Così fan tutte, Opera by W. A. Mozart
Popular accounts of Wolfgang Amadeus Mozart’s personality tend to portray him as a hedonistic, irreverent and naughty character. Even if such portrayals were exaggerated, a string of his comedy operas are decidedly risqué and do not shy away from portraying matters of the heart as well as temptations of the flesh. Così fan tutte, born in the final stages of the Austrian composer’s career, bears no exception. Its provocative plot, full of romantic deception and marital fidelity trials, plays to the lower passions without seeming debauched even for a second, mostly thanks to Mozart’s score that yet again stands out with gracious and supple melodies and memorable themes. The premiere at Vienna’s Burgtheater on 26 January 1790 was a riot, but the work’s successful run was cut short by Emperor Joseph II’s death. Teatro del Maggio Musicale Fiorentino in Florence now revives a classic Mozart opera!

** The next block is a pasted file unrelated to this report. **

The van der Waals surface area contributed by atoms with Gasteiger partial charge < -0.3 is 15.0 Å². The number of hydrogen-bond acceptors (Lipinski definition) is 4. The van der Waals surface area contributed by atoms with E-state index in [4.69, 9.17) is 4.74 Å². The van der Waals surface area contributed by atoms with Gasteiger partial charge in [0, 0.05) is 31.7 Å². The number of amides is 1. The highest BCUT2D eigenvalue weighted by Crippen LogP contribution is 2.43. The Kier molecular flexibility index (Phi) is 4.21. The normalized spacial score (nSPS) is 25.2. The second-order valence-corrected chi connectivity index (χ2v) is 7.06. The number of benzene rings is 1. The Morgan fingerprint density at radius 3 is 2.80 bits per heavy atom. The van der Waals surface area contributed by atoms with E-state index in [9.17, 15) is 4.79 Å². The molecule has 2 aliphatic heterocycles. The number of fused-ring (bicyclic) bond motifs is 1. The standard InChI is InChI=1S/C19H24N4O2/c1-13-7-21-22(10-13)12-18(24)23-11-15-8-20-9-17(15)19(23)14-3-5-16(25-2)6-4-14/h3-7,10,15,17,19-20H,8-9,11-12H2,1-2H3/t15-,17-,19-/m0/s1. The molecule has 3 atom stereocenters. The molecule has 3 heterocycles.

Così fan tutte is Italian for “So do all women” or “Women are like that”. The libretto by Lorenzo Da Ponte explores the centuries-old topic of the partner swap. In the opera, two Neapolitan officers, Ferrando and Guglielmo, are completely convinced of the fidelity of their betrothed, Dorabella and Fiordiligi. The wise philosopher Don Alfonso quickly interjects to state that all women are fickle and eternal love is a sham. At his urging, the two men devise a test for their fiancées’ love. After pretending to leave for the battlefield, Ferrando and Guglielmo return, donning fake moustaches. While they pretend to be Albanian visitors, they start seducing each other’s partners. Don Alfonso and the maid Despina work hard to influence the wooing process. Will true love prevail, or will the old philosopher’s cynical view of female fidelity prove right? Either way, the laughs and good times are guaranteed in this classic comedy opera.
The opera’s score overflows with the characteristic joviality that drives so many of Mozart’s humorous works. The arias and ensembles are playful and witty, both musically and lyrically. Although 19th-century puritanism temporarily limited this brilliant piece’s appeal, Così fan tutte has now been rebooted many times to great critical and audience appeal. As to whether all women really are like that, you will find out if you head over to Florence’s Opera House.